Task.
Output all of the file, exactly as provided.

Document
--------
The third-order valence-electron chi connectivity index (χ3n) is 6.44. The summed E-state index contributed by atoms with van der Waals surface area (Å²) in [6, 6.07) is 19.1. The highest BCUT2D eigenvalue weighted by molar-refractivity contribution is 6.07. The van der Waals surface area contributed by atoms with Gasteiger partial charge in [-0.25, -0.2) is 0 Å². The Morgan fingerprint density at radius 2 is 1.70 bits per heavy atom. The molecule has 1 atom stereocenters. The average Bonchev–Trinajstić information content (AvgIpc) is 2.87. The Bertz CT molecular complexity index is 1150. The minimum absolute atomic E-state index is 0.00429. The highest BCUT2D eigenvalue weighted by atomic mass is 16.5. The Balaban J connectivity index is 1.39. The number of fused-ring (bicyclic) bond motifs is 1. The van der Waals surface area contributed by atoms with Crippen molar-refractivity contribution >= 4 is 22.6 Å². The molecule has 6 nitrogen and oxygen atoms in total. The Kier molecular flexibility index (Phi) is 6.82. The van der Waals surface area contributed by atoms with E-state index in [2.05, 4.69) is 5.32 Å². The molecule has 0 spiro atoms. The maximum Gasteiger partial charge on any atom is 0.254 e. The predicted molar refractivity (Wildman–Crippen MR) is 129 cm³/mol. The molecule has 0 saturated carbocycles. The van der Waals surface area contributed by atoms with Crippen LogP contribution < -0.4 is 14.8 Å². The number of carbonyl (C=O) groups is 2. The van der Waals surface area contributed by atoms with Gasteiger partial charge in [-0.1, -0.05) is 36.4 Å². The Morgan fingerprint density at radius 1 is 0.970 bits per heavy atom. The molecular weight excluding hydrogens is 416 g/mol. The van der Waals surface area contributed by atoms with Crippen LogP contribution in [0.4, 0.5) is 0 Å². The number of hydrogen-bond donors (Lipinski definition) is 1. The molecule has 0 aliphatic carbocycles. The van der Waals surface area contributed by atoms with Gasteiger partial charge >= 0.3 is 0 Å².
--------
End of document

The third-order valence-electron chi connectivity index (χ3n) is 6.44. The summed E-state index contributed by atoms with van der Waals surface area (Å²) in [6, 6.07) is 19.1. The highest BCUT2D eigenvalue weighted by molar-refractivity contribution is 6.07. The van der Waals surface area contributed by atoms with Gasteiger partial charge in [-0.25, -0.2) is 0 Å². The Morgan fingerprint density at radius 2 is 1.70 bits per heavy atom. The molecule has 1 atom stereocenters. The average Bonchev–Trinajstić information content (AvgIpc) is 2.87. The Bertz CT molecular complexity index is 1150. The minimum absolute atomic E-state index is 0.00429. The highest BCUT2D eigenvalue weighted by atomic mass is 16.5. The Balaban J connectivity index is 1.39. The number of fused-ring (bicyclic) bond motifs is 1. The van der Waals surface area contributed by atoms with Crippen molar-refractivity contribution >= 4 is 22.6 Å². The molecule has 6 nitrogen and oxygen atoms in total. The Kier molecular flexibility index (Phi) is 6.82. The van der Waals surface area contributed by atoms with E-state index in [2.05, 4.69) is 5.32 Å². The molecule has 0 spiro atoms. The maximum Gasteiger partial charge on any atom is 0.254 e. The predicted molar refractivity (Wildman–Crippen MR) is 129 cm³/mol. The molecule has 0 saturated carbocycles. The van der Waals surface area contributed by atoms with Crippen LogP contribution < -0.4 is 14.8 Å². The number of carbonyl (C=O) groups is 2. The van der Waals surface area contributed by atoms with Gasteiger partial charge in [-0.1, -0.05) is 36.4 Å². The Morgan fingerprint density at radius 1 is 0.970 bits per heavy atom. The molecular weight excluding hydrogens is 416 g/mol. The van der Waals surface area contributed by atoms with Crippen LogP contribution in [0.4, 0.5) is 0 Å². The number of hydrogen-bond donors (Lipinski definition) is 1. The molecule has 0 aliphatic carbocycles. The van der Waals surface area contributed by atoms with Gasteiger partial charge >= 0.3 is 0 Å².